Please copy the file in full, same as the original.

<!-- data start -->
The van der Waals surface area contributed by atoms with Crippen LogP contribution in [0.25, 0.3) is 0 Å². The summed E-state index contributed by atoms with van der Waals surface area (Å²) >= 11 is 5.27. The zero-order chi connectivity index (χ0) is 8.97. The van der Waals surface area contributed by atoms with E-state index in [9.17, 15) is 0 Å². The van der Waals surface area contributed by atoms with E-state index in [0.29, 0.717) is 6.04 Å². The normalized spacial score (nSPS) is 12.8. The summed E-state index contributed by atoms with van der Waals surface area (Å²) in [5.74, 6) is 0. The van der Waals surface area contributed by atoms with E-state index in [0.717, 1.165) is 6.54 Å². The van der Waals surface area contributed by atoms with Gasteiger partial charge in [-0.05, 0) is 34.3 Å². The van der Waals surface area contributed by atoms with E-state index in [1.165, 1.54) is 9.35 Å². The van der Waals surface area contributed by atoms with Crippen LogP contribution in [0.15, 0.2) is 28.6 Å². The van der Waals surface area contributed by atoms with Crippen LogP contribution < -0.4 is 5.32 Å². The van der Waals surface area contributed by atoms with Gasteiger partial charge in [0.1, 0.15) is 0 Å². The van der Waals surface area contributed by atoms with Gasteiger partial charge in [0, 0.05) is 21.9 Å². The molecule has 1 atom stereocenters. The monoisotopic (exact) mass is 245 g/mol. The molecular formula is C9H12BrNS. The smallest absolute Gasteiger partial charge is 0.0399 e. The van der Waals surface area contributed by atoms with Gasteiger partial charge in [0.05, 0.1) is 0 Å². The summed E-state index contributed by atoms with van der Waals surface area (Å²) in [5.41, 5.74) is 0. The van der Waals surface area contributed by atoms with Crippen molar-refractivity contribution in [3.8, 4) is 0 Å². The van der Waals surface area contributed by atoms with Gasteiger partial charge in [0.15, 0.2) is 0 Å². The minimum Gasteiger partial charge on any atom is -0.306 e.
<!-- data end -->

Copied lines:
The van der Waals surface area contributed by atoms with Crippen LogP contribution in [0.25, 0.3) is 0 Å². The summed E-state index contributed by atoms with van der Waals surface area (Å²) >= 11 is 5.27. The zero-order chi connectivity index (χ0) is 8.97. The van der Waals surface area contributed by atoms with E-state index in [9.17, 15) is 0 Å². The van der Waals surface area contributed by atoms with E-state index in [0.29, 0.717) is 6.04 Å². The normalized spacial score (nSPS) is 12.8. The summed E-state index contributed by atoms with van der Waals surface area (Å²) in [5.74, 6) is 0. The van der Waals surface area contributed by atoms with E-state index in [0.717, 1.165) is 6.54 Å². The van der Waals surface area contributed by atoms with Gasteiger partial charge in [-0.05, 0) is 34.3 Å². The van der Waals surface area contributed by atoms with E-state index in [1.165, 1.54) is 9.35 Å². The van der Waals surface area contributed by atoms with Crippen LogP contribution in [0.15, 0.2) is 28.6 Å². The van der Waals surface area contributed by atoms with Crippen LogP contribution < -0.4 is 5.32 Å². The van der Waals surface area contributed by atoms with Gasteiger partial charge in [0.1, 0.15) is 0 Å². The van der Waals surface area contributed by atoms with Gasteiger partial charge in [0, 0.05) is 21.9 Å². The molecule has 1 atom stereocenters. The monoisotopic (exact) mass is 245 g/mol. The molecular formula is C9H12BrNS. The smallest absolute Gasteiger partial charge is 0.0399 e. The van der Waals surface area contributed by atoms with Gasteiger partial charge in [0.05, 0.1) is 0 Å². The summed E-state index contributed by atoms with van der Waals surface area (Å²) in [5.41, 5.74) is 0. The van der Waals surface area contributed by atoms with Crippen molar-refractivity contribution in [3.8, 4) is 0 Å². The van der Waals surface area contributed by atoms with Gasteiger partial charge in [0.15, 0.2) is 0 Å². The minimum Gasteiger partial charge on any atom is -0.306 e.